When people are in financial turmoil and have no other options, filing for bankruptcy can help give them the break they need to get a fresh start. What is bankruptcy? How does it work and what are the effects once the term of bankruptcy is over? This article aims to answer these questions to help people get back on their feet and take control of their future.
What Is Bankruptcy?
Bankruptcy is a federal legal process that was created to aid individuals, spouses, and businesses to start over financially. This is accomplished by either discarding or making arrangements to repay a debt that has grown too big for them to handle.
Why Would Someone File for Bankruptcy?
Bankruptcy was designed to help individuals deal with unmanageable debt by creating a “discharge.” A discharge is an official order from a bankruptcy court that prohibits creditors from continuously harassing and attempting to collect a debt that is against the individual, household, or business. Also known as a bankruptcy injunction, a discharge is permanent, meaning that even when the bankruptcy ends, those creditors cannot return, asking for the money they were originally owed.
However, a discharge does not apply to all debt. Taxes, child support, and spousal support will still need to be paid by the individual. This is because these debts are considered a duty of the individual to pay, and therefore cannot be wiped from their slate. An individual may be able to get a different payment plan to help aid them in making these payments, but they will never be able to rid themselves of them.
How Does Bankruptcy Work?
Bankruptcy is overseen by bankruptcy courts that follow the laws outlined within the Bankruptcy Code. Each federal district within the United States of America has a bankruptcy court, or if the district is larger, they may have multiple courthouses. These courts are run by bankruptcy judges that are appointed to 14-year terms by federal judicial committees.
Requirements for Bankruptcy
Due to the complex nature of bankruptcy, it is highly recommended that those seeking to file for bankruptcy seek out a bankruptcy attorney. One will also need to meet the following requirements and conditions:
- Prove that your debts are too much for you to handle
- Complete credit counseling with a government-certified credit counselor
- With your bankruptcy lawyer, you will need to decide whether you are filing for Chapter 7 or Chapter 13 bankruptcy.
What Is Chapter 7 Bankruptcy?
Chapter 7 bankruptcy is also called “straight bankruptcy.” Under Chapter 7 bankruptcy, the individual filing for it will be required to allow a federal court trustee to oversee the sale of any assets that are not exempt. This could include jewelry or electronics that are not essential to work-related activities. The funds from these sales go directly towards paying the creditors that are attempting to receive payment from the individual. The balance of any debt owed after the sales have gone through and the creditors have been paid is wiped clean from the individual’s slate.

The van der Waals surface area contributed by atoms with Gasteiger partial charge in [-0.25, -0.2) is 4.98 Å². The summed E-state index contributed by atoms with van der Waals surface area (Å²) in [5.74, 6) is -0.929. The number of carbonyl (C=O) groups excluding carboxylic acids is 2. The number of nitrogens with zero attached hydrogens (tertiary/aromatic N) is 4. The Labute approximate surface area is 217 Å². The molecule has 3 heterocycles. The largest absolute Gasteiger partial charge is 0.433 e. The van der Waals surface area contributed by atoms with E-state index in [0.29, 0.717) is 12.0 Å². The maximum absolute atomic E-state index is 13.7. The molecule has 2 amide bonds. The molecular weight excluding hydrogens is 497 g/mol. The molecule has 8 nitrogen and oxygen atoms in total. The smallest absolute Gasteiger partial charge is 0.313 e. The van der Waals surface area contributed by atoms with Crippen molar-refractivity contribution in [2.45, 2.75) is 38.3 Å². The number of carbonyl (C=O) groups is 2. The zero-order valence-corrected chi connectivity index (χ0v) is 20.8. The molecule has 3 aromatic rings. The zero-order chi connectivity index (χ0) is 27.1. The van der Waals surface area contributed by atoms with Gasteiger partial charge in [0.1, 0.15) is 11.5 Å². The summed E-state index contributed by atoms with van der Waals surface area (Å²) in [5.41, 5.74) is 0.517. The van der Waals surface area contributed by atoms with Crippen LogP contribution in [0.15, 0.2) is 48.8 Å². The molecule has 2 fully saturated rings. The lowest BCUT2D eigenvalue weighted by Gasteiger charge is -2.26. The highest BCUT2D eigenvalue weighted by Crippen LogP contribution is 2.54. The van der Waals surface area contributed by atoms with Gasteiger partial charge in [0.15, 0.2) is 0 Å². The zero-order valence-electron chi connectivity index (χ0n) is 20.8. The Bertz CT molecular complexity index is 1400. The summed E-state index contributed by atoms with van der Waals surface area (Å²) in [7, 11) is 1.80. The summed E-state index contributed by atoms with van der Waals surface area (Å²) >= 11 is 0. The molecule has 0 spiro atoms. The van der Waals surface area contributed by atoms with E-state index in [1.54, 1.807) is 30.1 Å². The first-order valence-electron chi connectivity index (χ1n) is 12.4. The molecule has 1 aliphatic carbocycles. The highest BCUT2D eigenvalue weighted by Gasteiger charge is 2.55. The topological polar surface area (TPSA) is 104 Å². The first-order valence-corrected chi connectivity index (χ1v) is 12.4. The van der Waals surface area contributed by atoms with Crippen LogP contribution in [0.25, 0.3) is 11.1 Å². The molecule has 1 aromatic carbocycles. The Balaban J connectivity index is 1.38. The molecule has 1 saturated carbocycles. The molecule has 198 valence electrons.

What Is Chapter 13 Bankruptcy?
Unlike Chapter 7 bankruptcy, Chapter 13 bankruptcy does not require the individual or business to sell their property to pay off some of the debt. Instead, your attorney and the court will discuss a 3- to 5-year payment plan. Depending on negotiations, the individual may be expected to pay all or only part of his or her debt during that period. Once the agreed plan has been completed, the remaining debt is dismissed.
Consequences of Bankruptcy
While it is true that bankruptcy helps individuals, couples, and businesses gain a fresh start, it does carry long-term effects. For one, individuals can lose property as a result of trying to pay back the debt that is owed of them. This could mean selling real-estate, jewelry, valuable furniture, or expensive electronics.
Another consequence is that bankruptcy does not protect individuals that may have co-signed with you. For example, a parent who is helping a child by co-signing an auto loan may still be required to pay part of the remaining debt.
The biggest consequence, though, is the effect on your credit score. Bankruptcy hangs on your credit report for up to 10 years and may cause potential lenders to decline to offer you credit. Even if a creditor were to offer you a loan, the interest rates may be significantly higher or the terms less favorable for you.
Find an Attorney Who Can Help You Navigate the Complexities of Bankruptcy
Bankruptcy may be the right option for you or your family to help overcome massive debt. You will want a dedicated attorney to guide you through the process and ensure that your best interests are being pursued. Alison Grant, Attorney At Law, can help you get your life back in order when going through bankruptcy. Her expert guidance and negotiation skills can help you get the aid you need and give you the ability to set your path towards a brighter and financially healthy future. Contact Alison Grant, Attorney at Law, today for more information about her services and to receive a consultation.